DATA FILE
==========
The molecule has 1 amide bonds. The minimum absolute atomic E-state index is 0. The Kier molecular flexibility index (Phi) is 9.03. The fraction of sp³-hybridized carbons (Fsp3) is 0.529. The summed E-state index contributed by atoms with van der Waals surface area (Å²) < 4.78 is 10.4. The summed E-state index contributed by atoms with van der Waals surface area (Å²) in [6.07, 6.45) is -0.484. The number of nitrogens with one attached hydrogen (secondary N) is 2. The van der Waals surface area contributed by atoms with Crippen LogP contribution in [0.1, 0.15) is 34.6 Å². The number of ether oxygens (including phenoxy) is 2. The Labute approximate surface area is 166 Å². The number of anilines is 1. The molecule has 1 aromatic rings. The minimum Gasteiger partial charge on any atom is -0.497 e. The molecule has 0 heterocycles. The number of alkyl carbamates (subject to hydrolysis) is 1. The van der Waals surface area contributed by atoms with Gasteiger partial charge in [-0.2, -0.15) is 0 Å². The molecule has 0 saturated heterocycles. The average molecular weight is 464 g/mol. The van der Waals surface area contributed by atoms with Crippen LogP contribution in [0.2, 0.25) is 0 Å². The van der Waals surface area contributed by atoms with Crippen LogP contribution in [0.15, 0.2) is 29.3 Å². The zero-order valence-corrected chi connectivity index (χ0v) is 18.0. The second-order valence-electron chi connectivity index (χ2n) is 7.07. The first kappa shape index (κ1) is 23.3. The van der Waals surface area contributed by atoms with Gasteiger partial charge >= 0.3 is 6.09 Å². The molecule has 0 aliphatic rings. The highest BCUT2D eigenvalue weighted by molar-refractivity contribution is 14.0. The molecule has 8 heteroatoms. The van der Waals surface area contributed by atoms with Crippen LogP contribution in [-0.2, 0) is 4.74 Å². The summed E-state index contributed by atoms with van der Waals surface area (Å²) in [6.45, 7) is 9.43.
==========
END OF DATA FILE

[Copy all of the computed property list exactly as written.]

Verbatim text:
The molecule has 1 amide bonds. The minimum absolute atomic E-state index is 0. The Kier molecular flexibility index (Phi) is 9.03. The fraction of sp³-hybridized carbons (Fsp3) is 0.529. The summed E-state index contributed by atoms with van der Waals surface area (Å²) < 4.78 is 10.4. The summed E-state index contributed by atoms with van der Waals surface area (Å²) in [6.07, 6.45) is -0.484. The number of nitrogens with one attached hydrogen (secondary N) is 2. The van der Waals surface area contributed by atoms with Crippen LogP contribution in [0.1, 0.15) is 34.6 Å². The number of ether oxygens (including phenoxy) is 2. The Labute approximate surface area is 166 Å². The number of anilines is 1. The molecule has 1 aromatic rings. The minimum Gasteiger partial charge on any atom is -0.497 e. The molecule has 0 heterocycles. The number of alkyl carbamates (subject to hydrolysis) is 1. The van der Waals surface area contributed by atoms with Gasteiger partial charge in [-0.2, -0.15) is 0 Å². The molecule has 0 saturated heterocycles. The average molecular weight is 464 g/mol. The van der Waals surface area contributed by atoms with Crippen LogP contribution in [0.2, 0.25) is 0 Å². The van der Waals surface area contributed by atoms with Crippen LogP contribution in [0.15, 0.2) is 29.3 Å². The zero-order valence-corrected chi connectivity index (χ0v) is 18.0. The second-order valence-electron chi connectivity index (χ2n) is 7.07. The first kappa shape index (κ1) is 23.3. The van der Waals surface area contributed by atoms with Gasteiger partial charge >= 0.3 is 6.09 Å². The molecule has 0 aliphatic rings. The highest BCUT2D eigenvalue weighted by molar-refractivity contribution is 14.0. The molecule has 8 heteroatoms. The van der Waals surface area contributed by atoms with Crippen LogP contribution in [-0.2, 0) is 4.74 Å². The summed E-state index contributed by atoms with van der Waals surface area (Å²) in [6.45, 7) is 9.43.